Rachel was talking to me about people watching. She was relating a story about an interaction between a man and a women that was fairly innocuous but extremely passionate if you watched their body language. When I asked her who she thought the two people were to each other she laughed and said that isn’t why she does it. It’s interesting for her to watch without trying to create their identities or piece together the lives they may be living. I wondered about this for a minute because while I like people watching and tend to pick up on some of the more subtle aspects of the interaction, I’m always trying to piece together who is who and why they are doing what they are doing. I started thinking about how this tendency may be corrupting or biasing what I actually perceive.
Human beings have a very good reason for trying to make predicts about people’s intentions and behaviour. We are social creatures so historically speaking our chance of surviving are increased if we are well liked by others because they will let us become part of the group. Apart from being social creates, we are also rivals to those in the same peer group – we need others to survive, but we also need to compete against others to thrive. Anything we can do to give us a leg up on the competition is most likely going to help us. To this end, we make predictions about people when we see them. In “Blink” Gladwell referred to making these predictions as thin slicing and uncovered a number of instances when they are very accurate. The fact that we have this innate ability that is often correct indicates a survival advantage to having it so it’s natural that we do it.
I’d assume that because it presents us with a survival advantage, we’re going to be better at predicting things that could hurt us and less effective at determining things that have nothing to do with survival. Rachel watching the two people in the coffee shop is an example of a situation that isn’t going to impact her life from a survival stand point. As a consequence, she has gained the ability to shut off the natural tendency to make predictions. What she lets into her brain is the raw sensory information and from there it is not interpreted. It simply exists as information and it is encoded without biases.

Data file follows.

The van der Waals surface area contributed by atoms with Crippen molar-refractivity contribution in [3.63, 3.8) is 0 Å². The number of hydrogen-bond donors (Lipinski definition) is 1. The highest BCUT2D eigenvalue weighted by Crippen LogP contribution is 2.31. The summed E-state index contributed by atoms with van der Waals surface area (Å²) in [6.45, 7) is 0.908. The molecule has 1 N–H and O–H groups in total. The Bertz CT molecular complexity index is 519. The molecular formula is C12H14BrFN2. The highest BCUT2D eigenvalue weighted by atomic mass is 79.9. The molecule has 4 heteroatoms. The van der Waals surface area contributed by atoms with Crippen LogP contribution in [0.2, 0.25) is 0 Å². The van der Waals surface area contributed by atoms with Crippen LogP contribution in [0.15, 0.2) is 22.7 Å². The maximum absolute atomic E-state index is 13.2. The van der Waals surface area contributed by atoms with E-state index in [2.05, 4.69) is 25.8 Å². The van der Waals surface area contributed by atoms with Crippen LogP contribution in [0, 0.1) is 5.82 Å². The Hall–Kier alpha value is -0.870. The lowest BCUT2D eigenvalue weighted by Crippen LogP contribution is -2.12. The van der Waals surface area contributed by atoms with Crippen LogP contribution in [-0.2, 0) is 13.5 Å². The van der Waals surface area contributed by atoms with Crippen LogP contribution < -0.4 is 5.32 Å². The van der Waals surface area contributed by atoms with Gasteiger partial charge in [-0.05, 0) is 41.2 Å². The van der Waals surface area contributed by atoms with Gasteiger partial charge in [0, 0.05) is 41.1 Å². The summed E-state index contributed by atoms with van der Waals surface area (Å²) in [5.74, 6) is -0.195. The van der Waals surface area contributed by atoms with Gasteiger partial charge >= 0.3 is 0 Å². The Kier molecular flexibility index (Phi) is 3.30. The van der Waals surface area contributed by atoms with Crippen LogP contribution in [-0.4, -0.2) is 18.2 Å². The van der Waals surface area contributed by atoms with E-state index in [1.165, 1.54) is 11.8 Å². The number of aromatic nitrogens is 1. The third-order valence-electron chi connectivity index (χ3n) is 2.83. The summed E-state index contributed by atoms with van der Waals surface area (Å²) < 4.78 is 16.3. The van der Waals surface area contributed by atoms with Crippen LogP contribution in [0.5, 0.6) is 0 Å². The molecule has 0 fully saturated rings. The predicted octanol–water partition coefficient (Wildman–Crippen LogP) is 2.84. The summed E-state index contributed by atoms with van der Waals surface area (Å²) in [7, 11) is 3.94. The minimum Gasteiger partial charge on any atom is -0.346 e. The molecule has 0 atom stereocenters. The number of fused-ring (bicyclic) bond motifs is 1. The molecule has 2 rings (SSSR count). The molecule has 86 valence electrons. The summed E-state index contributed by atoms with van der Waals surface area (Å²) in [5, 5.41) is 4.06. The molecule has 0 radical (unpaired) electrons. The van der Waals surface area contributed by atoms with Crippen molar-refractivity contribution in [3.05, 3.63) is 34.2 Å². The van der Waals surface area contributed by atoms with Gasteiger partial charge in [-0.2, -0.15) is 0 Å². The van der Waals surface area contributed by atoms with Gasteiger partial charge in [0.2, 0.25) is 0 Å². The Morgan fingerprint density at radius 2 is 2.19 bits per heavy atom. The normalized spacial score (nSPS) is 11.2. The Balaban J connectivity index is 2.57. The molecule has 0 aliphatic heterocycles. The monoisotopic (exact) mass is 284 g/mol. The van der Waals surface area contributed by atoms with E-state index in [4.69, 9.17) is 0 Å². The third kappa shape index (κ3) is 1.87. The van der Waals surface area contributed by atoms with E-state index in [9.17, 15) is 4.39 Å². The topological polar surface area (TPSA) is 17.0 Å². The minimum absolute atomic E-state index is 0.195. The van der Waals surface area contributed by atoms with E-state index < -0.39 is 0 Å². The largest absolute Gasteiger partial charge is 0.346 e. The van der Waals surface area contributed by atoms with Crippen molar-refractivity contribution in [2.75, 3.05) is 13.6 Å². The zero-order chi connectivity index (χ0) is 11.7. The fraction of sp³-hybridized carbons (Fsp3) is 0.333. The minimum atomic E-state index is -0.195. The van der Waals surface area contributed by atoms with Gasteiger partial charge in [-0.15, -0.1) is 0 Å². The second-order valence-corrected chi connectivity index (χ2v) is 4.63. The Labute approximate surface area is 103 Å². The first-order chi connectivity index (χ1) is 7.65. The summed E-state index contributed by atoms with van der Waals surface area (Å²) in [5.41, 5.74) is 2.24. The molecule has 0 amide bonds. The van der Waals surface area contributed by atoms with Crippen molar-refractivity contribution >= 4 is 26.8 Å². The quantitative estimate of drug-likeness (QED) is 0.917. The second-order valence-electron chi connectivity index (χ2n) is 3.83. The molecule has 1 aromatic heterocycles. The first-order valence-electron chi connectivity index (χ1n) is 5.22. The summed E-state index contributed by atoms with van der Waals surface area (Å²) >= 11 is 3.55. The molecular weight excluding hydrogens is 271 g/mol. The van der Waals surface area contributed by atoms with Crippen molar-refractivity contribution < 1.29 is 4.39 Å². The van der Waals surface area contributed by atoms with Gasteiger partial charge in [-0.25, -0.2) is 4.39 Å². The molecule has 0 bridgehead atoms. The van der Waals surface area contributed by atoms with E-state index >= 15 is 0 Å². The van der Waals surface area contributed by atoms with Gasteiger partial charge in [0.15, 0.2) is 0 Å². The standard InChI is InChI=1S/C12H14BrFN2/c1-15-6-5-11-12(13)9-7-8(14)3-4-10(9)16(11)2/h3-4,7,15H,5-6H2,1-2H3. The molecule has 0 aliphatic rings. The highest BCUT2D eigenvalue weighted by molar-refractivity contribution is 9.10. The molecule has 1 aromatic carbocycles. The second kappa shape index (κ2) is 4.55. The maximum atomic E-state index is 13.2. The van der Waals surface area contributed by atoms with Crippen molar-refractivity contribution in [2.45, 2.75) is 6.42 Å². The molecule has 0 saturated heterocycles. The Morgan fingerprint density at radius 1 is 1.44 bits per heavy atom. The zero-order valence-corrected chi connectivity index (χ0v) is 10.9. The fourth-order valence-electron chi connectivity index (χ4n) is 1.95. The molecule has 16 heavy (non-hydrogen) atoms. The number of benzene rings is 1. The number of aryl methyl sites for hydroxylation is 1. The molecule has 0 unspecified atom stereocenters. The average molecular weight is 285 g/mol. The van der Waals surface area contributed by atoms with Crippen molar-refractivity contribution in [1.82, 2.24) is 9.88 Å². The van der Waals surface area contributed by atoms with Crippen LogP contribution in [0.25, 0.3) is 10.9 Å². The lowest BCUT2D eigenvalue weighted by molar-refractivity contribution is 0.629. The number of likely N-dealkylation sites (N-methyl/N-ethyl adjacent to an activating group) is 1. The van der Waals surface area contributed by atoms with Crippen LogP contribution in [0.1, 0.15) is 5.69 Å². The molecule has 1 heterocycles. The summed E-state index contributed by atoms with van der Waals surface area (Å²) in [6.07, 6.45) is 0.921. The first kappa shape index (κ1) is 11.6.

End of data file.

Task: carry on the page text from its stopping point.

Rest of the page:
For the predictors, they thin slice a situation and begin to collect data that confirms their prediction. This can have disastrous consequence to the accurate interruption of events. There are countless stories of doctors making bad calls about stuff even in the face of imperial evidence that indicates an alternative cause. Doctors need to stay open and assess all of the information they collect in order to make the best guess about the cause of an illness – there is a reason why they are called educated guesses.
The issue with making predictions about stuff is compounded by the fact that we try to be right and will go to great lengths to BE right whenever we make a guess about something. For example, people who are betting on horses at the track will report a big boost in the confidence about their bet as soon as they put money down. This more complete buy-in after making a prediction likely helps us to conserve mental energy because we no longer need to think about the subject and buy-in is needed for the formation of survival rules – if you fail to believe the rule you created you are not going to modify your behavior and will have learned nothing.
Those prone to make predictions and seek to validate them need to pay particular attention to collecting ALL of the information and remaining open to new information that may become available. New information SHOULD change your opinion, either to reinforce it or to detract from it. Otherwise the accuracy of the predictions will always be suspect.